Mostly recently, the leadership has attempted to remove elected board members—including Cho’s planned successor, Andrew Boulton, professor of medicine at Manchester University—and to take control of Life for a Child away from its longstanding operator and funder, Diabetes New South Wales. Other controversial changes include the federation’s withdrawal from the Non-Communicable Diseases Alliance, a high level lobbying organisation founded by Ann Keeling, a former IDF chief executive.

Critics say some of these actions have been taken without clear authority and with insufficient transparency. A drug company’s large overpayment to the IDF, which came to light in 2016, also became a source of discontent when both Cho and Sadikot made semipublic references to fraud despite no evidence of this having been found.

As a result, several of the IDF’s founding members, including Diabetes UK, have left the federation in the past two years, others are considering doing so, and board members have resigned. Life for a Child’s operators have announced plans to remove the programme from IDF’s auspices.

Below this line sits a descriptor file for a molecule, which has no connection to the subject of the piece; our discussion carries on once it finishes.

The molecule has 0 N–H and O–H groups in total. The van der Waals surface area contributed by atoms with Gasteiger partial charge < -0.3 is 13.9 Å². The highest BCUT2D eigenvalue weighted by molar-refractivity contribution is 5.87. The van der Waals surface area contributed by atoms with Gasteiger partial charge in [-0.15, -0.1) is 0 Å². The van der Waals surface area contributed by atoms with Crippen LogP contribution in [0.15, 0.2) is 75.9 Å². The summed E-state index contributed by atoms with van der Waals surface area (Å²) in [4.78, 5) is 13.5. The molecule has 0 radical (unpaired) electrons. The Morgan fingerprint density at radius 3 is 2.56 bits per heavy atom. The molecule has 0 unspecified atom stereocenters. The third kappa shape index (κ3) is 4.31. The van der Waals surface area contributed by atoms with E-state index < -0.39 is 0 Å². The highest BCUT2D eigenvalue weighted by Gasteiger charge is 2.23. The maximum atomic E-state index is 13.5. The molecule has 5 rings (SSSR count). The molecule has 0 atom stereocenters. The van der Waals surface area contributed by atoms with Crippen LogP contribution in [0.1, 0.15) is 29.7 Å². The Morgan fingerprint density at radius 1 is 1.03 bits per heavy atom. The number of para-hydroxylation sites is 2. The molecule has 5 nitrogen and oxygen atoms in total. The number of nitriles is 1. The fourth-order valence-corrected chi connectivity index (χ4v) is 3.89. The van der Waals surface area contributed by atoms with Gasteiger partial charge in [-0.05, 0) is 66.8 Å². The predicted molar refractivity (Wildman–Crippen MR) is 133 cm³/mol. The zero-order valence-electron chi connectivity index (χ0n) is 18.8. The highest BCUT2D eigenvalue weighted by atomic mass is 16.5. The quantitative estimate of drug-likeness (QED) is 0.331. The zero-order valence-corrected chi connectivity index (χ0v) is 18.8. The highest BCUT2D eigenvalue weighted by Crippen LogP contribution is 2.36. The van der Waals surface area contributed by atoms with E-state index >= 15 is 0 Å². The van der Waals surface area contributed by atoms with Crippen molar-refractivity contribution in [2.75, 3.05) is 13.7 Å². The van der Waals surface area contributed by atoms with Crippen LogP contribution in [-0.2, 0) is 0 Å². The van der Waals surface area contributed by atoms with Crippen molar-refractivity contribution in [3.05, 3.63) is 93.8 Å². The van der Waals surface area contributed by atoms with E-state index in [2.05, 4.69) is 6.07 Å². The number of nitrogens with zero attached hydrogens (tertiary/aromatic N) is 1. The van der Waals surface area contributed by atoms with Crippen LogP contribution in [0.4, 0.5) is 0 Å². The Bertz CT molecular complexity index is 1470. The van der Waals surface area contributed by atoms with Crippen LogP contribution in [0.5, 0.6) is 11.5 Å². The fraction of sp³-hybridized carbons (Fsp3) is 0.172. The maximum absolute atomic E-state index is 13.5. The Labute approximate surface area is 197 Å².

The departures have been noticed externally: “According to our partners, IDF is losing visibility,” said the federation’s July 2018 board minutes. Time spent managing conflict on so many levels is likely to have distracted the IDF board from its advocacy work.

Stéphane Besançon, director general of French non-governmental organisation Santé Diabète in Mali, attended the high level summit on non-communicable disease in New York during the UN general assembly in September 2018. He tells The BMJ, “IDF was not present enough for advocacy around this meeting.”